Sunday, April 23, 2017

India Seeks Submarine Upgrade To Plug Scorpene Data Leak

Staff, Defense World
18 April 2017

India will push for several upgrades in the proposed three new Scorpene submarines it is discussing with France to address concerns of any compromise in the submarine’s capability following the leak of its technical specifications in Australia last year.
“We will look at the cost of the upgrades based on which we will take a call whether to go for the additional ones or carry on with the acquisition of the next line of submarines as planned,” a senior defence official was quoted as saying by the Hindu Tuesday.
Mazgaon Docks Ltd. (MDL), Mumbai, is manufacturing six Scorpene conventional submarines with technology transfer from DCNS under a $3.75-billion deal signed in October 2005.
The detailed discussions pertaining to the additional buy would be held during the India-France strateigic dialogue around December. As per plan, all submarines are expected to be launched from MDL by 2020 and both sides are on to firm up a deal before that to keep the production line running and preserve the expertise, another official said.

Moroccan Navy Shows Interest in Greek Submarines

Staff, North African Post (Via Far-Maroc)
18 April 2017

Senior commander of Morocco’s Royal Navy had talks with Greek peers on a set of issues of mutual interest, on top of which the possibility of acquiring Submarines used by the Greek navy, said the website Far-Maroc specializing in military issues.
The same source reported that commanders of the Tarik Ben Zyad and Sultan Moulay Ismail frigates raised during a visit to Greece the prospects for strengthening cooperation between the two countries’ navies as well as the possibility of acquiring used Greek submarines.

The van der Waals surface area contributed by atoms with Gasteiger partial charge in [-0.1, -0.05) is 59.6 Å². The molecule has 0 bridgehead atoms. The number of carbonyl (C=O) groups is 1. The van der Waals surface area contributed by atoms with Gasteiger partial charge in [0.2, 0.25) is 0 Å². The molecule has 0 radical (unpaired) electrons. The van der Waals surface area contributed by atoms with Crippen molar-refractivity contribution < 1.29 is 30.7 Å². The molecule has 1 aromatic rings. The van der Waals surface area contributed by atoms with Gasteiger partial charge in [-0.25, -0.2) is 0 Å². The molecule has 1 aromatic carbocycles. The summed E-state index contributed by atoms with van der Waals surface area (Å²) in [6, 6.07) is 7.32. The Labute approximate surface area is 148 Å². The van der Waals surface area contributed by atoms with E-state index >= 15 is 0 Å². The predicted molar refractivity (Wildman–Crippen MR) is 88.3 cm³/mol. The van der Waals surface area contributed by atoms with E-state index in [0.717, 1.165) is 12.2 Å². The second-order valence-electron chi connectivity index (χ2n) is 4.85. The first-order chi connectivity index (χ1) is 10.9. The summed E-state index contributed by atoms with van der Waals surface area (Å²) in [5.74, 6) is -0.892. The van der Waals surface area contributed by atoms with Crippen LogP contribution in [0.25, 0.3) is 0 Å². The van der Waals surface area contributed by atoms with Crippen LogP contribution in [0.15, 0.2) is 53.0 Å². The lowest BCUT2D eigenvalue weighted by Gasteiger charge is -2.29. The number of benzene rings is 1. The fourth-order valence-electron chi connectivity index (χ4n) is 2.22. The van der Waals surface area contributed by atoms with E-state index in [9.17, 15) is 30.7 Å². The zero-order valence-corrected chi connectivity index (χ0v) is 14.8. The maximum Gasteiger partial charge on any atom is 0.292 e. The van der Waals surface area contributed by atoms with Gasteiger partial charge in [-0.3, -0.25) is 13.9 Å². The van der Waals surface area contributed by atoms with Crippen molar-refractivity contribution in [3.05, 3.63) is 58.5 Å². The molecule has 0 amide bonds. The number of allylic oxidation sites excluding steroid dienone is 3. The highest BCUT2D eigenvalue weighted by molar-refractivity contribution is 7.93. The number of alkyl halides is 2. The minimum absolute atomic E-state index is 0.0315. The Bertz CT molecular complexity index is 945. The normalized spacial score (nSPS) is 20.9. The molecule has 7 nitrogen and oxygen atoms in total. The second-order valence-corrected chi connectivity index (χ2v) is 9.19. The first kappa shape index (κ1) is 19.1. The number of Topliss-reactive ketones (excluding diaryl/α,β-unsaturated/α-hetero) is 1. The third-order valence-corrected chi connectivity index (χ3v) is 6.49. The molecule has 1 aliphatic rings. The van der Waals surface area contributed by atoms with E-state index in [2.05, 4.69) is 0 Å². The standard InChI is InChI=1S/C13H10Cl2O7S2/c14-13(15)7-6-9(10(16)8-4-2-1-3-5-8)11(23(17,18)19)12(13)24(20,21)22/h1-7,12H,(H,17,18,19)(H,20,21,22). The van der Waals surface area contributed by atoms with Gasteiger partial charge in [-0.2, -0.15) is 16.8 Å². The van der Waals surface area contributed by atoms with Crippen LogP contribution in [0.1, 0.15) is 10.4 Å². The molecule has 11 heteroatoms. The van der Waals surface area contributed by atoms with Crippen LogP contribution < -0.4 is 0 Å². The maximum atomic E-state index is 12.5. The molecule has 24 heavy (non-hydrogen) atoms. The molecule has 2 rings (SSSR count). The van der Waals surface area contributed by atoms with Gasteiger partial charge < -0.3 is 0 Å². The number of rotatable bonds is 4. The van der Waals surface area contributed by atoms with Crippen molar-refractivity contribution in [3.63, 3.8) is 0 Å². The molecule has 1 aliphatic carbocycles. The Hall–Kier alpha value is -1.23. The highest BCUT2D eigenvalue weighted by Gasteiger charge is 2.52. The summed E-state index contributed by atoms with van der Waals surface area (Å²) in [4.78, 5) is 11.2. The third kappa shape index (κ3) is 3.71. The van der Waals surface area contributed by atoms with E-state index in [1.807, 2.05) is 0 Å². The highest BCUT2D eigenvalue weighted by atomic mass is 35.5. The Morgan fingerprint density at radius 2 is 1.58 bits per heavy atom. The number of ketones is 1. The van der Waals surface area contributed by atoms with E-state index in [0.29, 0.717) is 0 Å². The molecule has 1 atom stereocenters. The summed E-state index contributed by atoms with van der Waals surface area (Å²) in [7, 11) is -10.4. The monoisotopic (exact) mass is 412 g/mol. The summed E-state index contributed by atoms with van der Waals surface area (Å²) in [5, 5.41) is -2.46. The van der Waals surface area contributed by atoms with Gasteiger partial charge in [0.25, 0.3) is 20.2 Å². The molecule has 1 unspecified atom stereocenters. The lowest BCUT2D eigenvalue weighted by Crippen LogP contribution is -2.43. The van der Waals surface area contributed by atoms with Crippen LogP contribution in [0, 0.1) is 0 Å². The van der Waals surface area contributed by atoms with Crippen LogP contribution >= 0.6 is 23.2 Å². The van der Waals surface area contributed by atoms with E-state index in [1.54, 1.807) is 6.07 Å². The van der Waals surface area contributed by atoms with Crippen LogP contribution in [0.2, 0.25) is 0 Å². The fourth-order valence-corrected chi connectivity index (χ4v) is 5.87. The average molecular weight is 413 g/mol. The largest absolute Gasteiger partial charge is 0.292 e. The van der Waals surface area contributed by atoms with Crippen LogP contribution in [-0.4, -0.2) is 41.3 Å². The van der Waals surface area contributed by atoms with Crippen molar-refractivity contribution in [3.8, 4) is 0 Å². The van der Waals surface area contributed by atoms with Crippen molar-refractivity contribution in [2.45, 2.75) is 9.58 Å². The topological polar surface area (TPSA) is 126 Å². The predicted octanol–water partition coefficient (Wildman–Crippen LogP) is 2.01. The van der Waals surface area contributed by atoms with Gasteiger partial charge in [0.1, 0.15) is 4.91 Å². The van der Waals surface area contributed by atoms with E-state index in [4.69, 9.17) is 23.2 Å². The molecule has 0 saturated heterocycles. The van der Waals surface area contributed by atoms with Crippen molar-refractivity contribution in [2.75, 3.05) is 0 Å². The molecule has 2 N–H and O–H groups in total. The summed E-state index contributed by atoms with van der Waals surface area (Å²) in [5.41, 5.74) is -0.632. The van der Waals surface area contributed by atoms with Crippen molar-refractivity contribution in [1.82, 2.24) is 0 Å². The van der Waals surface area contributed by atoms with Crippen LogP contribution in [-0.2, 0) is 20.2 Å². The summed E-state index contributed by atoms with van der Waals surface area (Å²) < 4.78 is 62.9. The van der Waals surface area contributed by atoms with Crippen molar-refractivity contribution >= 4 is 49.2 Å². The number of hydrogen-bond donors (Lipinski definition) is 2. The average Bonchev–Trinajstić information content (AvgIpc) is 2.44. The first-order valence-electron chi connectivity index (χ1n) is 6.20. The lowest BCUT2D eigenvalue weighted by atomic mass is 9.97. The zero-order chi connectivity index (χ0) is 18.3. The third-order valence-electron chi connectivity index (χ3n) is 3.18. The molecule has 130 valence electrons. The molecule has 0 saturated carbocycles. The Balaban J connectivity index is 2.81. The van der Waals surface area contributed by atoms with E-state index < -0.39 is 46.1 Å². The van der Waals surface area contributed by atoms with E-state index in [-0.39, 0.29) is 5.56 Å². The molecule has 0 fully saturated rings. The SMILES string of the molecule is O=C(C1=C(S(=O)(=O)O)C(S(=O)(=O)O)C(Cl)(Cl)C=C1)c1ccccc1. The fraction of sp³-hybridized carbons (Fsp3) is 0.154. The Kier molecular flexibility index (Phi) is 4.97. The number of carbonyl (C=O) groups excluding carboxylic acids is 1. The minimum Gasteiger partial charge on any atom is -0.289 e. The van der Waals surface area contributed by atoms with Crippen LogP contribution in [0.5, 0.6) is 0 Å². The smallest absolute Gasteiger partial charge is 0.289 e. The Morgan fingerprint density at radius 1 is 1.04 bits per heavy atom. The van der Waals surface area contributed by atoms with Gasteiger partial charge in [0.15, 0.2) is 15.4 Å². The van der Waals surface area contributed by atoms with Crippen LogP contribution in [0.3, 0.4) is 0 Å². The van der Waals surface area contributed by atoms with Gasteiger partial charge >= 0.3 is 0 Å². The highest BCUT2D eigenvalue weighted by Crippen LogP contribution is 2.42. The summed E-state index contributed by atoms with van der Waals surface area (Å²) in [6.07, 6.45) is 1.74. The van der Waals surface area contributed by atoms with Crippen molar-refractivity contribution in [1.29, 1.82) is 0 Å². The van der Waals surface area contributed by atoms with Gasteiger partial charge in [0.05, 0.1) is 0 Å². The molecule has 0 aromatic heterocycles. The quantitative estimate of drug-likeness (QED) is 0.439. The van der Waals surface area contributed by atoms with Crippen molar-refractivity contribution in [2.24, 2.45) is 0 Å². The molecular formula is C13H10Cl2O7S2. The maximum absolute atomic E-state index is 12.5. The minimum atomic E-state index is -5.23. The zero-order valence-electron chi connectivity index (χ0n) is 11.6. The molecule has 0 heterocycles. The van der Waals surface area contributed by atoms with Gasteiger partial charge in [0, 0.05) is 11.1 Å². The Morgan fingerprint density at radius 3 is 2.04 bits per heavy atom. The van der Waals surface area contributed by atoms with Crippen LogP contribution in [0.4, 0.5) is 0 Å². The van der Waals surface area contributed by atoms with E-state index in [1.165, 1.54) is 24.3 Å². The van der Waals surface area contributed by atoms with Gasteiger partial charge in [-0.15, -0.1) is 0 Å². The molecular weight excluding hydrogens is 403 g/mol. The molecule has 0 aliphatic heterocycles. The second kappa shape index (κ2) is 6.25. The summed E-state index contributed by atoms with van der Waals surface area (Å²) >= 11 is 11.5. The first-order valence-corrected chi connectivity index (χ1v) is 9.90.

Since last year, negotiations have been ongoing between Morocco and Russia on the delivery of the Amur-class 1650 super-quite submarine, which will be the Kingdom’s first submarine.
Russia’s Amur-1650 diesel-electric powered submarine will significantly boost Morocco’s capabilities, as it will carry Club cruise missiles in addition to featuring air-independent propulsion (AIP). With a length of 66.8 meters and a beam of 7.1 meters, the submarine can sink into a depth of 250 meters.
The acquisition of submarines will also boost the capabilities of the Royal navy in its protective mission of the 2952km coastline stretching from the strait of Gibraltar to the Mauritanian coast on the Atlantic and from Tangier to the Algerian coast on the Mediterranean.
The main Atlantic bases of the Moroccan navy are found in Casablanca, Agadir and Dakhla, while the Mediterranean bases are located in Ksar Sghir and Al Hoceima.
Although it was established in 1960, the Moroccan navy traces its roots back to the 11th century with the rise of the Al Moravid dynasty, and during the era of the Almohad dynasty, which stretched through the Maghreb, the Moroccan navy was the mightiest in the Mediterranean.

Submarines of the Future Could Be Piloted Using Virtual Reality

Luke Dormehl, Digital Trends
18 April 2017

When it comes to exploring groundbreaking new technologies with the potential to shape our future, few companies can measure up to United Kingdom defense giant BAE Systems. From military drones that can be “grown” using chemistry in large-scale labs to energy-scattering deflector shields, BAE has long played a role in bringing sci-fi-sounding tech to life.
Its latest concept? A method for controlling submarines using virtual reality headsets.
The tech would collect data from the various sensors dotted around a submarine, and then relay this information to the submarine captain in the form of a detailed VR simulation, created using the Unity graphics engine. The idea is that this would allow the captain to “teleport” themselves around a simulation of their submarine to get multiple different views of it as they pilot it, a bit like switching perspectives in a racing game — but with the benefit of real-time information.
This could be done either with the captain on board, or from elsewhere, with the craft controlled remotely.
It could also provide additional information about different systems within the sub, thereby making analyzing this data more intuitive. This wouldn’t have to be limited to navigation purposes. For instance, in one example given, VR could be used to check details of the submarine in the event that a pipe or piece of material has to be replaced — such as whether a replacement will fit in particularly narrow parts of the sub.